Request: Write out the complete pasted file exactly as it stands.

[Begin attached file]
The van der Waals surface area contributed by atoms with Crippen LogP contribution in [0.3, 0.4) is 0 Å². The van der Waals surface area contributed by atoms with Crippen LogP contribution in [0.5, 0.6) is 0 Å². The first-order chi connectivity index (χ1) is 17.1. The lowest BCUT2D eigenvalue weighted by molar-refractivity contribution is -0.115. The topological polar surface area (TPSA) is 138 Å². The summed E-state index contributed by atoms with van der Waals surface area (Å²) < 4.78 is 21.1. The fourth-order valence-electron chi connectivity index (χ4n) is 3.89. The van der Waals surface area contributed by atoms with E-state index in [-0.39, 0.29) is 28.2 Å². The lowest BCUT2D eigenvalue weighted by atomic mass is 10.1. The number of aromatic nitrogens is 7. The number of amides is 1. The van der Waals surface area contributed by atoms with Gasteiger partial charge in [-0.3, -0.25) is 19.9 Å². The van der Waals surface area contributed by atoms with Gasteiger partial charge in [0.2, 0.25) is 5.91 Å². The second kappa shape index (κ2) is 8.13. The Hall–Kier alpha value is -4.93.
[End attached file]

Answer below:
The van der Waals surface area contributed by atoms with Crippen LogP contribution in [0.3, 0.4) is 0 Å². The van der Waals surface area contributed by atoms with Crippen LogP contribution in [0.5, 0.6) is 0 Å². The first-order chi connectivity index (χ1) is 17.1. The lowest BCUT2D eigenvalue weighted by molar-refractivity contribution is -0.115. The topological polar surface area (TPSA) is 138 Å². The summed E-state index contributed by atoms with van der Waals surface area (Å²) < 4.78 is 21.1. The fourth-order valence-electron chi connectivity index (χ4n) is 3.89. The van der Waals surface area contributed by atoms with E-state index in [-0.39, 0.29) is 28.2 Å². The lowest BCUT2D eigenvalue weighted by atomic mass is 10.1. The number of aromatic nitrogens is 7. The number of amides is 1. The van der Waals surface area contributed by atoms with Gasteiger partial charge in [-0.3, -0.25) is 19.9 Å². The van der Waals surface area contributed by atoms with Gasteiger partial charge in [0.2, 0.25) is 5.91 Å². The second kappa shape index (κ2) is 8.13. The Hall–Kier alpha value is -4.93.